Why wasn't more done to stop the protesters from their destructive vandalism?

"As I said earlier, we have limited capabilities of what we're able to do and so, as the events were unfolding, like I said, they did not go unnoticed (or) undocumented and there are accountabilities later …"PMG PHOTO: JAIME VALDEZ - State Farm Agent Mark Creevey explains the graffiti that was on the outside of his office following protests through the city Thursday night. Creevey's front door was also smashed in.

McAlpine said that it was clear the protesters' intent was to come to the police department and police did not want to deter them from doing that, hoping that they wouldn't inflict more damage to the downtown corridor area. She said police never planned to engage protesters in the downtown area.

"They needed to come to us," she said. "They came to us. There was still some damage, but their focus was us and that's where it needed to be."

Were the protesters from outside the Tigard area?

McAlpine said she didn't know.

What about preventing officers from responding to those calls involving those suffering a mental health crisis in the future?

McAlpine said she can't think of any police agencies that want to be in the mental health profession, and added she was all for finding a better way to address those issues.

What did she think of seeing graffiti and broken glass in a community she lives in?

McAlpine said she found it absolutely disheartening, referring to the police department building as "our house." PMG PHOTO: JAIME VALDEZ - Tony Perrizo, an employee with Oregon Rifleworks on Tigard's Main Street, paints over graffiti demonstrators sprayed on the outside of the building Thursday night.

She said she felt especially bad for business owners who have been affected by all the other things happening over the last year, from the COVID-19 pandemic to wildfires.

"Their businesses are, if they haven't been shut down, they are hurting and holding by a thread and to have this subjected to them, when they did nothing, they did absolutely nothing, has nothing to do with them, is disheartening," McAlpine said, becoming visibly upset. "As a natural leader, you feel responsible. So my heart goes out to them."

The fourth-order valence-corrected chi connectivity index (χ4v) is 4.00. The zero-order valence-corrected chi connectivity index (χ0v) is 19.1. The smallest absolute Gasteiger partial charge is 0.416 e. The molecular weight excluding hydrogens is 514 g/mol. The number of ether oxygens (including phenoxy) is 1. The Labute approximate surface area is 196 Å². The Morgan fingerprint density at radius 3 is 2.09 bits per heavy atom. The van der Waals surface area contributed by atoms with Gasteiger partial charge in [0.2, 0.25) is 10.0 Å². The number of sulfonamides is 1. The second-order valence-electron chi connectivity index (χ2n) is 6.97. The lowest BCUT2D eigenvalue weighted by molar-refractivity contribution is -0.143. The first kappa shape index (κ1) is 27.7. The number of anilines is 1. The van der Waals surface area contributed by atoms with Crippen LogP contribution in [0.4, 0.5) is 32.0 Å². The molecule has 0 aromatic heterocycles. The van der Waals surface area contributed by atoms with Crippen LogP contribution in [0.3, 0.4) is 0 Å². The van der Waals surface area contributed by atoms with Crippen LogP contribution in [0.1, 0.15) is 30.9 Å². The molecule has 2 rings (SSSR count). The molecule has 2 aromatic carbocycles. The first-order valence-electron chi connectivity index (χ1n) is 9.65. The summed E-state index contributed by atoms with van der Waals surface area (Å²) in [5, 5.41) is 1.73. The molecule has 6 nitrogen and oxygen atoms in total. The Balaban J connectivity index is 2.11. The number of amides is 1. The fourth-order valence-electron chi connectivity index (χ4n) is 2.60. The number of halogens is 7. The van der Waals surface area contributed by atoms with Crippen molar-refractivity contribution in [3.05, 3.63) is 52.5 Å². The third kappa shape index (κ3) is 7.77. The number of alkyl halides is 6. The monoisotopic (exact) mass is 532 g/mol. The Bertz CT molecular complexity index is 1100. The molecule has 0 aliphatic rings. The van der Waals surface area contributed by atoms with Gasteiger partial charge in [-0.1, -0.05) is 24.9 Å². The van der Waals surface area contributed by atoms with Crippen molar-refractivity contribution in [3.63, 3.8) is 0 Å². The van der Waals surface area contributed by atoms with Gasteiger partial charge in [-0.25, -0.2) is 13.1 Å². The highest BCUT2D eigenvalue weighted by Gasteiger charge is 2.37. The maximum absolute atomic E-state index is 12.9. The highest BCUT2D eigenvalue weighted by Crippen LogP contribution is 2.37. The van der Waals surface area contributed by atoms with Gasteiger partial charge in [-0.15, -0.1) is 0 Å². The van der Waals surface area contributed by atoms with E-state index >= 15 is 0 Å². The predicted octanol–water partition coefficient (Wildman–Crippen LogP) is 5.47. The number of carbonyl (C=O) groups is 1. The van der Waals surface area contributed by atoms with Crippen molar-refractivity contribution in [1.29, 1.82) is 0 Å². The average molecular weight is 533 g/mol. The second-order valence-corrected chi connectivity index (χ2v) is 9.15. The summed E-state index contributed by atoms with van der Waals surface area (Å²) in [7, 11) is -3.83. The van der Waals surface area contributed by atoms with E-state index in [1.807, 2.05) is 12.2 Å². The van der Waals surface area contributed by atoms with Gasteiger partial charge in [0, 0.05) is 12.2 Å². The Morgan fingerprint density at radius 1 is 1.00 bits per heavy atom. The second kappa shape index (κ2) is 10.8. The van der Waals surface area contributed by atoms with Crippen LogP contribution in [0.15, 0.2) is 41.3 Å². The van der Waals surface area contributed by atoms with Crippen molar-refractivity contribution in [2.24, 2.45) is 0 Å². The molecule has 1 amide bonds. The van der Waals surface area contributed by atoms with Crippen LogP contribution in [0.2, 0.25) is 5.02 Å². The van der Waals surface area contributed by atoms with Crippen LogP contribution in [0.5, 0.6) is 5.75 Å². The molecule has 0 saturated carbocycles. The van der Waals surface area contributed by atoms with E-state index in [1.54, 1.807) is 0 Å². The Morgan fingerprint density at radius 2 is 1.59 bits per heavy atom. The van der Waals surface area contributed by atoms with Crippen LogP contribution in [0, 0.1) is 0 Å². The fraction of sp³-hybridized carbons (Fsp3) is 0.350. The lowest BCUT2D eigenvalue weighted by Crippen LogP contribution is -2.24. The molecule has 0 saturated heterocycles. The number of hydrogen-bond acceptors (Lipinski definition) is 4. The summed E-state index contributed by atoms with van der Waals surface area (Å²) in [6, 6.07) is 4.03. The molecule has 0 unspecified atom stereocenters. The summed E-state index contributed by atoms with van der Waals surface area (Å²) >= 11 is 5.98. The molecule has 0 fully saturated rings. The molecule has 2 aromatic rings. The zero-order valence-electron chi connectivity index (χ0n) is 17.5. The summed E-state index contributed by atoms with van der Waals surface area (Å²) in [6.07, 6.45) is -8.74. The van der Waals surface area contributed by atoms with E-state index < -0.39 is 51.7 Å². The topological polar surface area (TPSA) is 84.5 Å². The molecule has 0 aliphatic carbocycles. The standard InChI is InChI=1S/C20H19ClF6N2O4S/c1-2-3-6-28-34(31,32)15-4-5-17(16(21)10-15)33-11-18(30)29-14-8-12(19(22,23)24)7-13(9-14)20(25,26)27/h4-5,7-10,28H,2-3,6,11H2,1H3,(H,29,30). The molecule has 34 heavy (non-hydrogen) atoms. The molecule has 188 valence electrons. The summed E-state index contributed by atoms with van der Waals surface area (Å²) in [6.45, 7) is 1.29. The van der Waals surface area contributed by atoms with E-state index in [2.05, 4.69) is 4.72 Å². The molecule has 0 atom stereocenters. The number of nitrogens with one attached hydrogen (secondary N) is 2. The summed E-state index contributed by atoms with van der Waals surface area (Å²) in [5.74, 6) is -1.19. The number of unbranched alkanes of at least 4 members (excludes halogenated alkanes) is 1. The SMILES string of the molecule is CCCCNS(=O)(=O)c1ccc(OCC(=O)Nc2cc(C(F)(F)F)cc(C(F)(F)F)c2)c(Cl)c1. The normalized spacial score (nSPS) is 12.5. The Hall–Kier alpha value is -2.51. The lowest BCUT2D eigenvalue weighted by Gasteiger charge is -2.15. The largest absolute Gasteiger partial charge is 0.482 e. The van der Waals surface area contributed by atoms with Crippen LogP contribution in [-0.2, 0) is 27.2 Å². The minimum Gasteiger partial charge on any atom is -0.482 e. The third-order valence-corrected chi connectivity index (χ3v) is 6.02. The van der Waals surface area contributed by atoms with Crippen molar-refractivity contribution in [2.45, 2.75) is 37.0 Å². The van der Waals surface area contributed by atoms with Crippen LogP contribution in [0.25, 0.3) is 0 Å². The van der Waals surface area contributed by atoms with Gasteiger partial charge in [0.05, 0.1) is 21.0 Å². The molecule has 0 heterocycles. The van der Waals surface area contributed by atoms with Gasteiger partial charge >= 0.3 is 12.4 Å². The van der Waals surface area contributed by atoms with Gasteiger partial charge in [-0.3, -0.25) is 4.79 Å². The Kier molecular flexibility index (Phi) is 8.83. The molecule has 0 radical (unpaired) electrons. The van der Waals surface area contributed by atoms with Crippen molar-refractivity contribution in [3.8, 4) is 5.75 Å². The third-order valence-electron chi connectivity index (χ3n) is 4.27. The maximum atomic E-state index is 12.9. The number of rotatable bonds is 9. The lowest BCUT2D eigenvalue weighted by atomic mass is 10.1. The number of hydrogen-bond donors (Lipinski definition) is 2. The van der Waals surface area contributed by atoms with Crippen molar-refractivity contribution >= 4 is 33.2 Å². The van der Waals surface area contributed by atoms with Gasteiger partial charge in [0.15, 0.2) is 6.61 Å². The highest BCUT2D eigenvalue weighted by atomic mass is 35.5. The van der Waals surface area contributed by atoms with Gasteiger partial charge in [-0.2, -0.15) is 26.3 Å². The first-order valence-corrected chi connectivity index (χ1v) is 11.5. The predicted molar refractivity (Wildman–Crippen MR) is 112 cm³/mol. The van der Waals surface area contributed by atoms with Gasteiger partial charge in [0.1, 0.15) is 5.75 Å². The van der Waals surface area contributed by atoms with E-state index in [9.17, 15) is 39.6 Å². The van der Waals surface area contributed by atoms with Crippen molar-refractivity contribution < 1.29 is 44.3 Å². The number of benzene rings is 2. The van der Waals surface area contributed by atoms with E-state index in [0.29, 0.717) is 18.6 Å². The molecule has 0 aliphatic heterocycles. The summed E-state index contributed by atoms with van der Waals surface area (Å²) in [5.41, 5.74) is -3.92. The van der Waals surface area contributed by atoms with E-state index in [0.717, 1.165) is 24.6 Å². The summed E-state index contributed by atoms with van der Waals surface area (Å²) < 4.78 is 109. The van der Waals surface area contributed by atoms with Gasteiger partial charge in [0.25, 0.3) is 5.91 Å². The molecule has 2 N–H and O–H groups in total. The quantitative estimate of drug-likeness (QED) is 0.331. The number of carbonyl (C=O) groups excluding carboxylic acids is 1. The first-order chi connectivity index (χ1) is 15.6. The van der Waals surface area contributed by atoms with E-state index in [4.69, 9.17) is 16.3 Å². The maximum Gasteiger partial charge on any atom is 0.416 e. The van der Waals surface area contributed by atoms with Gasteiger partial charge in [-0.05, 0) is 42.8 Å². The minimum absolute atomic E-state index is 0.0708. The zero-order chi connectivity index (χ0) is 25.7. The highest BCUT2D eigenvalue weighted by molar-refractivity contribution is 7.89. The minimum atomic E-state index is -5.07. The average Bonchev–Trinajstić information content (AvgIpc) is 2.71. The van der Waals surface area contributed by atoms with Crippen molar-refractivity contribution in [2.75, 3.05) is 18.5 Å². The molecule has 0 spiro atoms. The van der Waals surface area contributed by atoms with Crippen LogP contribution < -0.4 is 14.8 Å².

Businesses assess damage

Tigard's Main Street was a flurry of activity Friday afternoon as business owners and workers painted over graffiti or surveyed damage from the night before following a march to protest the shooting death of a 26-year-old man by Tigard police on Jan. 6.

Mark Creevy was in bed reading when his office manager let him know the front glass front door of his Main Street State Farm office had been smashed in Thursday evening.

"I was not aware there had been an officer-involved shooting the night before, so it was a surprise," said Creevy, who has been at the same location since 2007. "I'm not surprised, after the fact, given the circumstances. It's hard to imagine it wouldn't happen in this current day and age. Kind of a sign of the times."

Still, he said he's glad no one ended up breaking into his business.

He said he's not sure how much it will cost to get his door fixed, estimating it might be $1,000.

"But it's a fly on the windshield of life, right?" he pointed out. "You know, I'm in the business of talking to people when things go wrong and so this is akin to a fender bender, not a multi-car, head-on collision that results in fatalities and serious injuries. So (you) take it in stride."

Meanwhile, The Tigard Chamber of Commerce posted a message on their website that they were saddened by the death of a Tigard community member Wednesday night but also "disheartened and disappointed" in the damage done to downtown Tigard businesses. It went on to say businesses were already negatively impacted by the COVID-19 pandemic.

"Now more than ever, these businesses need our support as do community members who are grieving over what has happened," the site read. "The Tigard Chamber is listening, open to learning and being part of the solution."